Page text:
Ken’s recent award of an OBE (Order of the British Empire), therefore, comes as no surprise. In recognition of his contribution to charities and British companies in Vietnam, Ken has also been Chair of the British Chamber of Commerce and is Vice-Chairman of the Vietnam Tourism Advisory Board. When offered to receive the award in Vietnam from the British Ambassador, Ken said he’d prefer to wait for the Covid backlog to clear, so he can return to his native UK to meet the Queen at Buckingham Palace.

Stopping at nothing, Ken also went after another crown jewel – Vietnamese citizenship, an almost unheard of feat for a foreigner.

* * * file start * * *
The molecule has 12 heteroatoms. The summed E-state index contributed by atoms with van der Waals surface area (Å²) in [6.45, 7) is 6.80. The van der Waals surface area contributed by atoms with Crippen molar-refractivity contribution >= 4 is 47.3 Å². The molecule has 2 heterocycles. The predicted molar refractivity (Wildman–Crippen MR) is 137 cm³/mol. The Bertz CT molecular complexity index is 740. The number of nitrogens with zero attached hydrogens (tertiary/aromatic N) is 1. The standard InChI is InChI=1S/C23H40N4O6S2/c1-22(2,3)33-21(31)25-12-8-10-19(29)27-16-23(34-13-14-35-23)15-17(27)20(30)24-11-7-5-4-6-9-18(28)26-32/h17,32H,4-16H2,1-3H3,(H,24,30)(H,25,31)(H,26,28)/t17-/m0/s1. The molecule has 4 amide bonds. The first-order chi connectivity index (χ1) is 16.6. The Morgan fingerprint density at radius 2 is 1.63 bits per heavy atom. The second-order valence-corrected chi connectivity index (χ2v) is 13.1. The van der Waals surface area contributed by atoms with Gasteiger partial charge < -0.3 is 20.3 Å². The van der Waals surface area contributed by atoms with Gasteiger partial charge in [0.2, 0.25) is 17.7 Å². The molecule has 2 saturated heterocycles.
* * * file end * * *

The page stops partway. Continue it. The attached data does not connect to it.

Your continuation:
“So I thought, this will be a bit of fun, as there aren’t too many people with dual nationality, and it needed the presidential approval, so I thought hell yeah, I’ll apply.” It took two and a half years to receive his Vietnamese passport.

Patience is something to which Ken is no stranger. Back in the UK, as he was finishing up his studies and about to do his articles to become a chartered accountant, he decided he couldn’t face it. Instead, he moved to the City of London to work as a merchant banker in 1969, at the height of the Vietnam War and during the swinging sixties, to which he jokes, “Yeah, but I didn’t have enough money to swing.” 

The move into merchant banking led him to work in new, emerging markets in Eastern Europe, in what was then Leningrad, Russia, followed by China and Vietnam. He flexed his greatest muscle – the art of negotiation – by getting big projects up and “never taking ‘No’ for an answer.” From banking to consulting, he became a trailblazer in his industry.